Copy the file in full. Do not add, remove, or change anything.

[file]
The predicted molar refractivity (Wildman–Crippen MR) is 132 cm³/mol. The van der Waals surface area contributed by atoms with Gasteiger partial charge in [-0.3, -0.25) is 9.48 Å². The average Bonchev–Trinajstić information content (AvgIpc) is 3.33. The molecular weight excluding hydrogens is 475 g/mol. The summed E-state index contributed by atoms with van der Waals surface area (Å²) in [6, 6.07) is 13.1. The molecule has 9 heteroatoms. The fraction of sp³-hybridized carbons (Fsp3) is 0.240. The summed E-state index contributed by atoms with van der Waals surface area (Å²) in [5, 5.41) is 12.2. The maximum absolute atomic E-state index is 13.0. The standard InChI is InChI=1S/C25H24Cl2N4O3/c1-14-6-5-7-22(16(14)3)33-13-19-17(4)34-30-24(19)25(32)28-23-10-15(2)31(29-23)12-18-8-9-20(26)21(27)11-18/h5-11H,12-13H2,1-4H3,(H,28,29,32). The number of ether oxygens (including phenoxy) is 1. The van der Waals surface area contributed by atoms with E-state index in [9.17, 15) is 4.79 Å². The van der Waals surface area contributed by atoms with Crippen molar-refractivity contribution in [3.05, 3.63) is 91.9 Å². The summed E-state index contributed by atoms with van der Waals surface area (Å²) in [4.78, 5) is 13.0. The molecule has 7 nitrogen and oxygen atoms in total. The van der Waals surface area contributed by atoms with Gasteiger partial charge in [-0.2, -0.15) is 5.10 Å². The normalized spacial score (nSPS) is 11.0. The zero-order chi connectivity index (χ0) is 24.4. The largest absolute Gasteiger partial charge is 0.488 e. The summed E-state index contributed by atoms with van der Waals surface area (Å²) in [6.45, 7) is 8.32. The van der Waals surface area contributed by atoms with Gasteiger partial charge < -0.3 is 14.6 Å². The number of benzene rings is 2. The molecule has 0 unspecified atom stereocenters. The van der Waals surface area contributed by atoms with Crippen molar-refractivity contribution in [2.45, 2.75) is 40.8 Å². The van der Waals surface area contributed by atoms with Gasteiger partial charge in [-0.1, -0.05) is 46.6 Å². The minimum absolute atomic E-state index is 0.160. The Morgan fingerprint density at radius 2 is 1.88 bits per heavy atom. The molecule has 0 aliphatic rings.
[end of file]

The predicted molar refractivity (Wildman–Crippen MR) is 132 cm³/mol. The van der Waals surface area contributed by atoms with Gasteiger partial charge in [-0.3, -0.25) is 9.48 Å². The average Bonchev–Trinajstić information content (AvgIpc) is 3.33. The molecular weight excluding hydrogens is 475 g/mol. The summed E-state index contributed by atoms with van der Waals surface area (Å²) in [6, 6.07) is 13.1. The molecule has 9 heteroatoms. The fraction of sp³-hybridized carbons (Fsp3) is 0.240. The summed E-state index contributed by atoms with van der Waals surface area (Å²) in [5, 5.41) is 12.2. The maximum absolute atomic E-state index is 13.0. The standard InChI is InChI=1S/C25H24Cl2N4O3/c1-14-6-5-7-22(16(14)3)33-13-19-17(4)34-30-24(19)25(32)28-23-10-15(2)31(29-23)12-18-8-9-20(26)21(27)11-18/h5-11H,12-13H2,1-4H3,(H,28,29,32). The number of ether oxygens (including phenoxy) is 1. The van der Waals surface area contributed by atoms with E-state index in [9.17, 15) is 4.79 Å². The van der Waals surface area contributed by atoms with Crippen molar-refractivity contribution in [3.05, 3.63) is 91.9 Å². The summed E-state index contributed by atoms with van der Waals surface area (Å²) in [4.78, 5) is 13.0. The molecule has 7 nitrogen and oxygen atoms in total. The van der Waals surface area contributed by atoms with Gasteiger partial charge in [-0.2, -0.15) is 5.10 Å². The normalized spacial score (nSPS) is 11.0. The zero-order chi connectivity index (χ0) is 24.4. The largest absolute Gasteiger partial charge is 0.488 e. The summed E-state index contributed by atoms with van der Waals surface area (Å²) in [6.45, 7) is 8.32. The van der Waals surface area contributed by atoms with Gasteiger partial charge < -0.3 is 14.6 Å². The number of benzene rings is 2. The molecule has 0 unspecified atom stereocenters. The van der Waals surface area contributed by atoms with Crippen molar-refractivity contribution in [2.45, 2.75) is 40.8 Å². The van der Waals surface area contributed by atoms with Gasteiger partial charge in [-0.1, -0.05) is 46.6 Å². The minimum absolute atomic E-state index is 0.160. The Morgan fingerprint density at radius 2 is 1.88 bits per heavy atom. The molecule has 0 aliphatic rings.